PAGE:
Some grammar and punctuation issues are set in stone. A grammatically incorrect sentence will be corrected by an editor. A comma will be included before a conjunction when the conjunction separates two independent clauses.
Then there are issues that an editor might allow as style: A short prepositional phrase without a comma following it, a sentence that starts with a conjunction, em-dashes to emphasize a parenthetical clause. You get the picture.
There are still issues with grammar and punctuation that fall within a publisher’s style guide. What exactly is a publisher’s style guide? It’s a playbook for editors. Some publishers do provide them to their authors so that they can edit their manuscripts accordingly. A few items included in a style guide are:
OK versus Okay: In everyday writing, I refuse to use “OK.” I’m a curmudgeon in that regard. Pelican, however, uses the more fashionable and text-worthy OK. For that reason, when I edit, I have to do a find and replace because I will skip right over “okay” without even seeing the need to change. I want to point out that neither is wrong.
Commas: Some publishers want strict comma usage followed (with some leeway for style); other publishers prefer to eliminate commas if necessary (example: a comma before a short prepositional phrase).
Blonde/blond: This gets very confusing. You see blond is the color, but blond also denotes a male with blond hair. Blonde refers to a woman with blond hair. Publishers may ask that the correct usage be followed, which would mean when you are referring to a female with blond hair, you add the “e.” When referring to a male, you leave off the “e,” but when you are referring to the color of the hair (male or female), you use “blond.” Still, some publishers prefer using “blond” for any mention.
Semicolons: Pelican is very semicolon friendly, as long as they are used correctly and sparingly. Other publishers tell you that there is no room in fiction for semicolons, and I completely disagree. Semicolons are beautiful marks of punctuation—when used correctly.
Pronouns Used for God: Most Christian publishers require that authors capitalize pronouns for God. This sets Him apart and, in my mind at least, gives God the respect He deserves. Others prefer not to capitalize the pronouns.
Capitalization of Heaven and Hell: Seems like you would capitalize these as they are proper names for locations. The Chicago Manual of Style (CMoS) ndicates that in their general term they are “dwelling places, ideal states, places of divine punishment and thus they are lowercase." However, the CMoS does state that they are “often capitalized in a purely religious context.” Christian publishers would most likely look at these places in a “purely religious context,” but the styles do differ. Some capitalize Heaven and not hell. Others capitalize both, and still some capitalize neither.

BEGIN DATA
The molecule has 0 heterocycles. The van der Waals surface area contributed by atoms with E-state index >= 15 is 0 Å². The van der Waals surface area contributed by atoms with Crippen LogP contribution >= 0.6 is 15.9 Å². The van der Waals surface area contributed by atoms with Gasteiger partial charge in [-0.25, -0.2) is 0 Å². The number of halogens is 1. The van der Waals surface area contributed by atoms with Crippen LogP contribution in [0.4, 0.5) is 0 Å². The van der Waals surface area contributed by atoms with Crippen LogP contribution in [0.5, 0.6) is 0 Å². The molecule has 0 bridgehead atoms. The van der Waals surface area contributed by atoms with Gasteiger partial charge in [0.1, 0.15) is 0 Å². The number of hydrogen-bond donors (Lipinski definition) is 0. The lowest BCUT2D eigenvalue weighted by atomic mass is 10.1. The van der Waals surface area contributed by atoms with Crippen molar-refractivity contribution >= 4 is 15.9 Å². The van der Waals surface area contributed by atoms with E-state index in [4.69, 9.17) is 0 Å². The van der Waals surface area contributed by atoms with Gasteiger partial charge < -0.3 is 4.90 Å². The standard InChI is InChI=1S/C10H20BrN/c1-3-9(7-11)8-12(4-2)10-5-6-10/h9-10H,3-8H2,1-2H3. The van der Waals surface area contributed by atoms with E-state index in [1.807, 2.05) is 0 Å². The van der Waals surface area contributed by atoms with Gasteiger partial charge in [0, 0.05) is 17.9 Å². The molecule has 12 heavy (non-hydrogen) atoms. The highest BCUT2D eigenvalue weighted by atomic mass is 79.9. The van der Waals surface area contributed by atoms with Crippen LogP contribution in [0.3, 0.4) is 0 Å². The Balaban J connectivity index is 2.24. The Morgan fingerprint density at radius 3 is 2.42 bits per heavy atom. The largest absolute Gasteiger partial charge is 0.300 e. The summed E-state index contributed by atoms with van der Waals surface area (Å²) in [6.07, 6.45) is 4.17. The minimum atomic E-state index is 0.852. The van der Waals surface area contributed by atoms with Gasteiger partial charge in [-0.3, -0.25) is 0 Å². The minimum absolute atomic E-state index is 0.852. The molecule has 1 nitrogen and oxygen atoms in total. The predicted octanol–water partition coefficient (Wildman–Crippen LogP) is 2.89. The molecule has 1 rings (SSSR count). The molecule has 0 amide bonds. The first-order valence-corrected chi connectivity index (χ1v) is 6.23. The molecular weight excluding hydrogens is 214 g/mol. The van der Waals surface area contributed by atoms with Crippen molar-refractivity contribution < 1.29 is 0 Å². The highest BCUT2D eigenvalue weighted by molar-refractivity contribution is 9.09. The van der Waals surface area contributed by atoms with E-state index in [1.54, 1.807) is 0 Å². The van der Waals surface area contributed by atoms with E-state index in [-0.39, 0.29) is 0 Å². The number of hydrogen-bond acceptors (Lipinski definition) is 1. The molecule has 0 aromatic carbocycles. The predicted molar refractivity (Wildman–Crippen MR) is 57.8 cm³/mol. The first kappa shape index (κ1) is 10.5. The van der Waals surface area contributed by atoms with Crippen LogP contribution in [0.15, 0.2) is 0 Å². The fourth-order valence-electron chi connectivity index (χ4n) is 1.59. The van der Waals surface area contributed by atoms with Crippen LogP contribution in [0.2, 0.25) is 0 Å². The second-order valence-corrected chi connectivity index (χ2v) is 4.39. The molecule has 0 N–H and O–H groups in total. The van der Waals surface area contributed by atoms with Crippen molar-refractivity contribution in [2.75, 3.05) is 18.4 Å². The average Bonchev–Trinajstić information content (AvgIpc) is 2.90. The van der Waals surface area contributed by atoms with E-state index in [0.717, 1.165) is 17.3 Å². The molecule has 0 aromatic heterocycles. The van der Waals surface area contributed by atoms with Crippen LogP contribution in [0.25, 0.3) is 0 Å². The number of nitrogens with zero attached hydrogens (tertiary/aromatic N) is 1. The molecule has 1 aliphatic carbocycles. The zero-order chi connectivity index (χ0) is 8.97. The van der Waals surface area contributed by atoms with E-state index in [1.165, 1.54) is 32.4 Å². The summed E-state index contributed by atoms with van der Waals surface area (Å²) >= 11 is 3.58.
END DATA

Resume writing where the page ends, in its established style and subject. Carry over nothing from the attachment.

American English versus Non-American English: Yes, there is a different. Most noticeable it is in the use of “s” and “z.” Example: realize versus realise. That usually doesn’t present a problem unless you’re an American publisher publishing a novel written by a non-American English author or if the publisher contracts with an American English author writing a book which takes place in a non-American English country and the author wishes to maintain authenticity. However, there are those words like toward/towards/backward/backwards/forward/forwards. The “s” is generally added in non-American English. The American English form is to eliminate the “s.” Some publishers want to retain the American English form, but since the non-American English form has slipped into American English, most publishers simply ask that whatever the usage, consistency is maintained. For that reason, as an editor of a publisher who allows both forms, I tend to keep to the American English form unless I am editing for a non-American English author or a book set in a non-American English country.
Other Style Issues: the form of plurals (example: Jesus’ versus Jesus’s), scene break symbols, chapter breaks versus page breaks, etc., are all matters of style, and a publisher’s style guide is helpful when deciding these issues.
When self-editing, it is always best to follow The Chicago Manual of Style (current 16th edition). Editors are aware when their house prefers an in-house style, and these matters are usually changed by the editor in the editing process. However, returning authors can always assist their editor by requesting a style guide and utilizing it, especially if their work has been contracted by that house.